Illustrated Versions of Medieval Hell at UVM

In UVM’s Fleming Museum’s latest exhibit, Michael Mazur’s prints depicting scenes of Dante’s Inferno are featured alongside their corresponding canto of the landmark poem.

The first part of Dante’s three-part epic, The Divine Comedy, the Inferno envisions the author’s own journey through hell en route to reunite with his beloved muse.

With 34 cantos in all, Mazur’s exhibition consists of 41 prints, completed from 1996 to 2000, as varied in style as the events of the Inferno, which range from entrance to emergence from the underworld.

The prints, which serve as accompaniment to Robert Pinsky’s renowned published translation of Dante’s work, which was written in Italian in the fourteenth century, are faithful to the events of the epic while presented in a varied perspective; the prints aim to provide an omniscient third-person perspective of the journey while the poem itself is related as a first-person account.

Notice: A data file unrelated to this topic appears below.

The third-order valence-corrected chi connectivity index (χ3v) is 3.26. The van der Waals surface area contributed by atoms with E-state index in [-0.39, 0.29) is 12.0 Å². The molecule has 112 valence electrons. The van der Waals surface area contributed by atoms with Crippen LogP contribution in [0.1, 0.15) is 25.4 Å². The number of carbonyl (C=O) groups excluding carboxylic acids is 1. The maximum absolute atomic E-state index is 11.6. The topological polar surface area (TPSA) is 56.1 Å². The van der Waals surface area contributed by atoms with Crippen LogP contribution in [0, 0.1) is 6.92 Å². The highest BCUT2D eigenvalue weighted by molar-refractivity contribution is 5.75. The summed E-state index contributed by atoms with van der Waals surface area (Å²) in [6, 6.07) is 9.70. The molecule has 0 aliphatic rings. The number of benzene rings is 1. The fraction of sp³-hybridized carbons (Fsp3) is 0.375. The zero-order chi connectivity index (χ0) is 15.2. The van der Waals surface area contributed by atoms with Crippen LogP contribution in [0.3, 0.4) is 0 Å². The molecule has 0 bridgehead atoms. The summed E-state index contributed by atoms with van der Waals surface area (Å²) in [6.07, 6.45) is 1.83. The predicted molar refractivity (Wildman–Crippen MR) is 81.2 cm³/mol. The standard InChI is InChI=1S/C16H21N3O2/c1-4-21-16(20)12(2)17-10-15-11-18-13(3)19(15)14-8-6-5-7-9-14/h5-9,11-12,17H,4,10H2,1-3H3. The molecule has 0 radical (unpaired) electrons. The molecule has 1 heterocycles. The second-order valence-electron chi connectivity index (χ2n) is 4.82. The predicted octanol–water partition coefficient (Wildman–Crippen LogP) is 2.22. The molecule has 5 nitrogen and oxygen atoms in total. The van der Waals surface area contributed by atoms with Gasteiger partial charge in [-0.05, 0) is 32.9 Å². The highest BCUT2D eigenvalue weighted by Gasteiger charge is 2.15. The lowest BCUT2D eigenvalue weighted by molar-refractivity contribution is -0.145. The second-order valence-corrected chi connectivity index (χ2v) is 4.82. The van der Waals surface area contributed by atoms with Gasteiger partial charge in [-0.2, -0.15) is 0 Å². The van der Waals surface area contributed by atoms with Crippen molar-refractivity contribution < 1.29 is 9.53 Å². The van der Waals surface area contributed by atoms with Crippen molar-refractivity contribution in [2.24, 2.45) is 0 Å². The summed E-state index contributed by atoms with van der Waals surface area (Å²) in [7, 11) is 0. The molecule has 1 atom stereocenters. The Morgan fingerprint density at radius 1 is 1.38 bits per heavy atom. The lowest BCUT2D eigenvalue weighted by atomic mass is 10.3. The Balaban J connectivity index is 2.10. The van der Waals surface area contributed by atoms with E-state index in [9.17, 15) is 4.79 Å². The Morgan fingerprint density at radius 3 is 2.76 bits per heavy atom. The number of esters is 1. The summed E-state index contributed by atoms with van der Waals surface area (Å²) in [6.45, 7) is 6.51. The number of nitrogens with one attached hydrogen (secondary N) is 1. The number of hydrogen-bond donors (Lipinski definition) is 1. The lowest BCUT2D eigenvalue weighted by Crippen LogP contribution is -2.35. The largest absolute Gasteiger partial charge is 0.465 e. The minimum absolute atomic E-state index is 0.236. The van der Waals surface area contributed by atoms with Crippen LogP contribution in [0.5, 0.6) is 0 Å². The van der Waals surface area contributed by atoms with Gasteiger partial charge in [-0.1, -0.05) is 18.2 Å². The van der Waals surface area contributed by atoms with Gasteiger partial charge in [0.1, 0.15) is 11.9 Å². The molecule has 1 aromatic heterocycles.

The series elicits a wide range of emotion due to a variety of technique: varied lines, intensities and styles of the works achieve a diverse effect among the prints. Just as Dante’s epic itself, Mazur’s prints are macabre but intricate and engaging, achieved in part by the contrast of black on white and finely nuanced elements, commanding revisitation of each visualized canto.

Mazur’s contemporary drawings serve to illustrate not only the epic itself but also its lasting value to Western society; upon viewing Mazur’s prints, one exhibit attendee commented on the unwavering nature of the human condition throughout the past seven hundred years. The exhibit runs through May 14th for all those who want to view fourteenth century hell before experiencing the contemporary one.